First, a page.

4 August 2020
As we all settle down to the new abnormal, what are the things that are giving you warm fuzzy feelings? For us here at the Modernist Review, it’s the sense of community. It looks a little bit different this year, with our PGR training days and networking afternoons all being rescheduled; instead we’re finding it through our screens, with the sharing of PDFs and archive photographs that we can’t get our hands on in person, and with every buzz of twitter notification that pops up on our phones. Our weekly #ModWrite allows us a small glimpse of people’s to-do lists, opening up a space to share thoughts, ask questions, and post pictures of #ModBake biscuits and cakes. We hosted our very first #ModZoom last week, a Pomodoro-style virtual writing session, and it was wonderful to see the faces of modernists working literally across the globe and tap into some collective brain power. We’ll be here every Wednesday 3-4:30pm, so email us at email@example.com you’d like to join in!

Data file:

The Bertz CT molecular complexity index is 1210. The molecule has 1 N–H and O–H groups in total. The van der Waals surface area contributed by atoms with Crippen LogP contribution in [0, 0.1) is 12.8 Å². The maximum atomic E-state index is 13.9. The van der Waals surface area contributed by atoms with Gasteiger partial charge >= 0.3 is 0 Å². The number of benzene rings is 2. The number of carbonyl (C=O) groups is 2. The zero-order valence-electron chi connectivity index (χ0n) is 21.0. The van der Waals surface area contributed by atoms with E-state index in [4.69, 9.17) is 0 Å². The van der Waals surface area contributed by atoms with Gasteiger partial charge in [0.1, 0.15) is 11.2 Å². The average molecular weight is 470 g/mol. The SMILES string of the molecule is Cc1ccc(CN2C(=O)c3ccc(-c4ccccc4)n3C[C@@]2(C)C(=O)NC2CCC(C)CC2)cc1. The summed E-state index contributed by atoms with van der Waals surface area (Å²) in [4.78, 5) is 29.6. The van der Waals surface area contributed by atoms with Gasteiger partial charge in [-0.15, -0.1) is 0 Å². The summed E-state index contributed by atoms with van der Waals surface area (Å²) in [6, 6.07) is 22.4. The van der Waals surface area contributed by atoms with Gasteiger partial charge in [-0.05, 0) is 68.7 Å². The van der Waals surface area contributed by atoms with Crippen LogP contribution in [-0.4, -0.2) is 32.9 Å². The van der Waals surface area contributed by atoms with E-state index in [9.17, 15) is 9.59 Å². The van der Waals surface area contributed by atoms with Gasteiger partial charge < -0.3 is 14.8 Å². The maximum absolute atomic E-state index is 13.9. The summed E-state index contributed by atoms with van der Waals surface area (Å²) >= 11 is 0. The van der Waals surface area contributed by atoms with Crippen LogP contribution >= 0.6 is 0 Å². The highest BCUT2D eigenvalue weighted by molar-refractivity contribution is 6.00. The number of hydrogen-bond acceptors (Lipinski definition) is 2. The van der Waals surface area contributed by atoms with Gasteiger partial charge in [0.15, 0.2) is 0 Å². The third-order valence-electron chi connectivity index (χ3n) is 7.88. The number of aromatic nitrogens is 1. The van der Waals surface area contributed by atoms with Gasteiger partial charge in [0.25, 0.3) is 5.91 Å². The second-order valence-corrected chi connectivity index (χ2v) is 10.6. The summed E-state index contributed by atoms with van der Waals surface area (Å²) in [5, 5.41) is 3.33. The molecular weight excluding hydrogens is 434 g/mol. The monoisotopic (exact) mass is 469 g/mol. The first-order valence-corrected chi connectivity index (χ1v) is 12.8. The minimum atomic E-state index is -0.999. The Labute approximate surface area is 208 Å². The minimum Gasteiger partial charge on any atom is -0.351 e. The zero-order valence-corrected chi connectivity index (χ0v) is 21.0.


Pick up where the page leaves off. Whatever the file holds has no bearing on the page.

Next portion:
Of course, the pandemic has not been the only part of 2020 that has alerted the world to the vital significance of community. The Black Lives Matter protests that have spread across the world have highlighted the racial injustices that Black activists have spent decades campaigning against, and have proven that a collective voice has the power to affect change. Protestors in San Francisco stopped traffic by kneeling on the Golden Gate Bridge, each two metres apart; citizens of Bristol came together to remove the statue of Edward Colston, which will now stands in a museum with the spray paint and ropes that helped tear the statue down and push it into the docks in tact; and petitions calling for justice continue to circulate.In every area of society, more needs to be done. Our own community manifests and contributes to an existing structure that makes academia an unsustainable place for people of colour. If you haven’t yet read BAMS’ statement on Black Lives Matter, we would like to reiterate that ‘we at BAMS recognise that more needs to be done to counter the whiteness of academia and of modernism studies…and we urge our colleagues – particularly white colleagues -’ to do more. Please watch this space for resources, articles and calls for papers.